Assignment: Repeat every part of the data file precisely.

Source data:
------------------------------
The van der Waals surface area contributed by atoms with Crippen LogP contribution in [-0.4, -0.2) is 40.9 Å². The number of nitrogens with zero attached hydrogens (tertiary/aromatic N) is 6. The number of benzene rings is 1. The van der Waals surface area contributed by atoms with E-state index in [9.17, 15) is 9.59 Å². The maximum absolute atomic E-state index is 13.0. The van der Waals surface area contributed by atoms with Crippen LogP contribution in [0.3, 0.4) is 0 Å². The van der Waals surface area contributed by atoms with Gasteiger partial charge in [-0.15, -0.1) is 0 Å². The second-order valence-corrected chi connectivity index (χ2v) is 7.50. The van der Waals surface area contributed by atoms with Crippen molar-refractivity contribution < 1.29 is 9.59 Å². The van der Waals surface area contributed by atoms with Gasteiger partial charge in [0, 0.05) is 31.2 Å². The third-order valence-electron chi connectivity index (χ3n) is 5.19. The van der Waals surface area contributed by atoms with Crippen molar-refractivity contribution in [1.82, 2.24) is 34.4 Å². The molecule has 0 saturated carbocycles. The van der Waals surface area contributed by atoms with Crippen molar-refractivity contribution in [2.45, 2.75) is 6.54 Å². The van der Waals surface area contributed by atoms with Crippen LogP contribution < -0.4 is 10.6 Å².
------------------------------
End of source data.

The van der Waals surface area contributed by atoms with Crippen LogP contribution in [-0.4, -0.2) is 40.9 Å². The number of nitrogens with zero attached hydrogens (tertiary/aromatic N) is 6. The number of benzene rings is 1. The van der Waals surface area contributed by atoms with E-state index in [9.17, 15) is 9.59 Å². The maximum absolute atomic E-state index is 13.0. The van der Waals surface area contributed by atoms with Crippen LogP contribution in [0.3, 0.4) is 0 Å². The van der Waals surface area contributed by atoms with Gasteiger partial charge in [-0.15, -0.1) is 0 Å². The second-order valence-corrected chi connectivity index (χ2v) is 7.50. The van der Waals surface area contributed by atoms with Crippen molar-refractivity contribution < 1.29 is 9.59 Å². The van der Waals surface area contributed by atoms with Gasteiger partial charge in [0, 0.05) is 31.2 Å². The third-order valence-electron chi connectivity index (χ3n) is 5.19. The van der Waals surface area contributed by atoms with Crippen molar-refractivity contribution in [1.82, 2.24) is 34.4 Å². The molecule has 0 saturated carbocycles. The van der Waals surface area contributed by atoms with Crippen molar-refractivity contribution in [2.45, 2.75) is 6.54 Å². The van der Waals surface area contributed by atoms with Crippen LogP contribution < -0.4 is 10.6 Å².